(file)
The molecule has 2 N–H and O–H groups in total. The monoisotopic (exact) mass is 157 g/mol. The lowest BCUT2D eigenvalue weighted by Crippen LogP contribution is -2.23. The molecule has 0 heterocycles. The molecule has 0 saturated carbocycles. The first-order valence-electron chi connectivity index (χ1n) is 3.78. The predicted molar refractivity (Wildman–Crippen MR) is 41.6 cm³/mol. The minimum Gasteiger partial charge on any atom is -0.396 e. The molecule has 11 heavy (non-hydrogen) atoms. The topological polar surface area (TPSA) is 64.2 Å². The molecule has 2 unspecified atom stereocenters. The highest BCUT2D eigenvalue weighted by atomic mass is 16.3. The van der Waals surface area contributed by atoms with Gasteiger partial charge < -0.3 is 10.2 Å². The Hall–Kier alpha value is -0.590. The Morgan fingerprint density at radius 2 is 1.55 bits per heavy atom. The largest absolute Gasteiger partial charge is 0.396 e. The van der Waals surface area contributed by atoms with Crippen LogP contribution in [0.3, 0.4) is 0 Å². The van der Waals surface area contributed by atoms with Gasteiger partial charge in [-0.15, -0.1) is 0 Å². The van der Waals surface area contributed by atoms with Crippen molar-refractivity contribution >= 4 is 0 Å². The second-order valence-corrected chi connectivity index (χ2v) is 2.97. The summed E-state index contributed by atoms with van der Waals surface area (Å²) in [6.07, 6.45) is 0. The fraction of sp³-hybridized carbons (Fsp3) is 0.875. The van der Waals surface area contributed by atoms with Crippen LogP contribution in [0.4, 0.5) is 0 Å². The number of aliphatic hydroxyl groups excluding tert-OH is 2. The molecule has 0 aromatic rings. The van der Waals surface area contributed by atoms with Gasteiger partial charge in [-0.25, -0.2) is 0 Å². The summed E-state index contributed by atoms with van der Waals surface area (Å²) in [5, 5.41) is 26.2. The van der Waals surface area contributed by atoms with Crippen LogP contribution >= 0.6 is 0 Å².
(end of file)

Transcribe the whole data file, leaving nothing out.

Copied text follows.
The molecule has 2 N–H and O–H groups in total. The monoisotopic (exact) mass is 157 g/mol. The lowest BCUT2D eigenvalue weighted by Crippen LogP contribution is -2.23. The molecule has 0 heterocycles. The molecule has 0 saturated carbocycles. The first-order valence-electron chi connectivity index (χ1n) is 3.78. The predicted molar refractivity (Wildman–Crippen MR) is 41.6 cm³/mol. The minimum Gasteiger partial charge on any atom is -0.396 e. The molecule has 11 heavy (non-hydrogen) atoms. The topological polar surface area (TPSA) is 64.2 Å². The molecule has 2 unspecified atom stereocenters. The highest BCUT2D eigenvalue weighted by atomic mass is 16.3. The van der Waals surface area contributed by atoms with Gasteiger partial charge < -0.3 is 10.2 Å². The Hall–Kier alpha value is -0.590. The Morgan fingerprint density at radius 2 is 1.55 bits per heavy atom. The largest absolute Gasteiger partial charge is 0.396 e. The van der Waals surface area contributed by atoms with Crippen LogP contribution in [0.3, 0.4) is 0 Å². The van der Waals surface area contributed by atoms with Gasteiger partial charge in [-0.15, -0.1) is 0 Å². The van der Waals surface area contributed by atoms with Crippen molar-refractivity contribution >= 4 is 0 Å². The second-order valence-corrected chi connectivity index (χ2v) is 2.97. The summed E-state index contributed by atoms with van der Waals surface area (Å²) in [6.07, 6.45) is 0. The fraction of sp³-hybridized carbons (Fsp3) is 0.875. The van der Waals surface area contributed by atoms with Crippen LogP contribution in [0.4, 0.5) is 0 Å². The number of aliphatic hydroxyl groups excluding tert-OH is 2. The molecule has 0 aromatic rings. The van der Waals surface area contributed by atoms with Gasteiger partial charge in [-0.25, -0.2) is 0 Å². The summed E-state index contributed by atoms with van der Waals surface area (Å²) in [5, 5.41) is 26.2. The van der Waals surface area contributed by atoms with Crippen LogP contribution >= 0.6 is 0 Å².